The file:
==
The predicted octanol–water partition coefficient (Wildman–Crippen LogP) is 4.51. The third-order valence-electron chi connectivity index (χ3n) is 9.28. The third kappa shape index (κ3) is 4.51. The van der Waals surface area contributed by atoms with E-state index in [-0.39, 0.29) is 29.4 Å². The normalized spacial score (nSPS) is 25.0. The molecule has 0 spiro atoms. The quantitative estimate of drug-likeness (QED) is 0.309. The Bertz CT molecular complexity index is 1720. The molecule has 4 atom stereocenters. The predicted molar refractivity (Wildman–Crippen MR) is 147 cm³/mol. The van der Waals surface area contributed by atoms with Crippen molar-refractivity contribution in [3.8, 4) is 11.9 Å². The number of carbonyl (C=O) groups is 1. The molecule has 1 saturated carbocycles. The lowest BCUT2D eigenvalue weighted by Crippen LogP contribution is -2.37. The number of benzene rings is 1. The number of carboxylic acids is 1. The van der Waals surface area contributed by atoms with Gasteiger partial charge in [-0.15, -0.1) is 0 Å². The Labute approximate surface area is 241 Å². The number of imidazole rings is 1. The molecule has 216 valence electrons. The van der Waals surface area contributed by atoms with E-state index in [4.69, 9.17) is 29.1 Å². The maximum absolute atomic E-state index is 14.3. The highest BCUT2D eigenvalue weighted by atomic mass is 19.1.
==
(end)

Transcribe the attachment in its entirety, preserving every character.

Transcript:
The predicted octanol–water partition coefficient (Wildman–Crippen LogP) is 4.51. The third-order valence-electron chi connectivity index (χ3n) is 9.28. The third kappa shape index (κ3) is 4.51. The van der Waals surface area contributed by atoms with E-state index in [-0.39, 0.29) is 29.4 Å². The normalized spacial score (nSPS) is 25.0. The molecule has 0 spiro atoms. The quantitative estimate of drug-likeness (QED) is 0.309. The Bertz CT molecular complexity index is 1720. The molecule has 4 atom stereocenters. The predicted molar refractivity (Wildman–Crippen MR) is 147 cm³/mol. The van der Waals surface area contributed by atoms with Crippen molar-refractivity contribution in [3.8, 4) is 11.9 Å². The number of carbonyl (C=O) groups is 1. The molecule has 1 saturated carbocycles. The lowest BCUT2D eigenvalue weighted by Crippen LogP contribution is -2.37. The number of benzene rings is 1. The number of carboxylic acids is 1. The van der Waals surface area contributed by atoms with Gasteiger partial charge in [-0.15, -0.1) is 0 Å². The Labute approximate surface area is 241 Å². The number of imidazole rings is 1. The molecule has 216 valence electrons. The van der Waals surface area contributed by atoms with E-state index in [4.69, 9.17) is 29.1 Å². The maximum absolute atomic E-state index is 14.3. The highest BCUT2D eigenvalue weighted by atomic mass is 19.1.